Mapping Movement

Researchers investigate neural mechanisms that coordinate complex motor sequences in fruit flies.

March 5, 2020
The head of a fruit fly. Eye bristle neurons are labeled by GFP (green) and imaged by confocal microscopy.
The head of a fruit fly. Eye bristle neurons are labeled by GFP (green) and imaged by confocal microscopy.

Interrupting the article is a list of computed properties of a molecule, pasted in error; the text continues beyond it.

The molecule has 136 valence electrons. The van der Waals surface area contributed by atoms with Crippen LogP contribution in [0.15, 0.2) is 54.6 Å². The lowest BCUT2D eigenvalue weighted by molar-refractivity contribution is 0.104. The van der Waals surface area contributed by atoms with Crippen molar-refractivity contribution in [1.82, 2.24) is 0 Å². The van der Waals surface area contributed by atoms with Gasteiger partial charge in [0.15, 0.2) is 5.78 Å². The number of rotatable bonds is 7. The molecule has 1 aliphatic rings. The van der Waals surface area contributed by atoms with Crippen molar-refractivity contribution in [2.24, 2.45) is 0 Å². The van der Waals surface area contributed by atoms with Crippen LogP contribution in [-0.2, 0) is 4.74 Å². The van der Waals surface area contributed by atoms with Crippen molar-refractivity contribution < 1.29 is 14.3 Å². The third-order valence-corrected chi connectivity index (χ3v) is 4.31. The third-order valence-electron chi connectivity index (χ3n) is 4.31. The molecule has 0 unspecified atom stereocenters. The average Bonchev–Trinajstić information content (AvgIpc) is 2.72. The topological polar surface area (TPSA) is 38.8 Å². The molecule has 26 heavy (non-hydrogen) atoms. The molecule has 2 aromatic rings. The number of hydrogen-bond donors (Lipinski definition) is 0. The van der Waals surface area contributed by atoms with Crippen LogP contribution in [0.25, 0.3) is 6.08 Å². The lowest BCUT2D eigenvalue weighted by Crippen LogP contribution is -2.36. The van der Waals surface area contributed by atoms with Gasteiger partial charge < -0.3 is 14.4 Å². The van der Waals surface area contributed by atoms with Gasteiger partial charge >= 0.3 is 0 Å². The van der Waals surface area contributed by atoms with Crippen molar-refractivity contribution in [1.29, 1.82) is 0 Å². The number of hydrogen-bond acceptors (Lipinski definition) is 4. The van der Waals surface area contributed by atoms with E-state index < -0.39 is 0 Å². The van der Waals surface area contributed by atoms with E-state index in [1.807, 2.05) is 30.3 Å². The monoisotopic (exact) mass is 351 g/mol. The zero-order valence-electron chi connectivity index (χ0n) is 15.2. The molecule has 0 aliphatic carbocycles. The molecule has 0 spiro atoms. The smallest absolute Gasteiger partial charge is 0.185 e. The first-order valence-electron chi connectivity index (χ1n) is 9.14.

Our day-to-day lives can be seen as a series of complex motor sequences: morning routines, work or school tasks, actions we take around mealtimes, the rituals and habits woven through our evenings and weekends. They seem almost automatic, with little conscious thought behind them. In reality, however, they are the result of the myriad decisions and physical adjustments we make along the way, thanks to the continual signal processing in the brain that is guided by information we receive through our senses. UC Santa Barbara researcher Julie Simpson is interested in the processes that go into these complex motor sequences, specifically how neural signals are translated into our physical behaviors. “Every day, you get up in the morning and you decide what to do with your day,” said Simpson, an assistant professor in the Department of Molecular, Cellular and Developmental Biology. “There are many things you could do with your limbs, which are driven by motor neurons, which are controlled by commands from your brain.” Humans have a wide repertoire of behaviors and often we experience competing drives. How do we choose what to do first?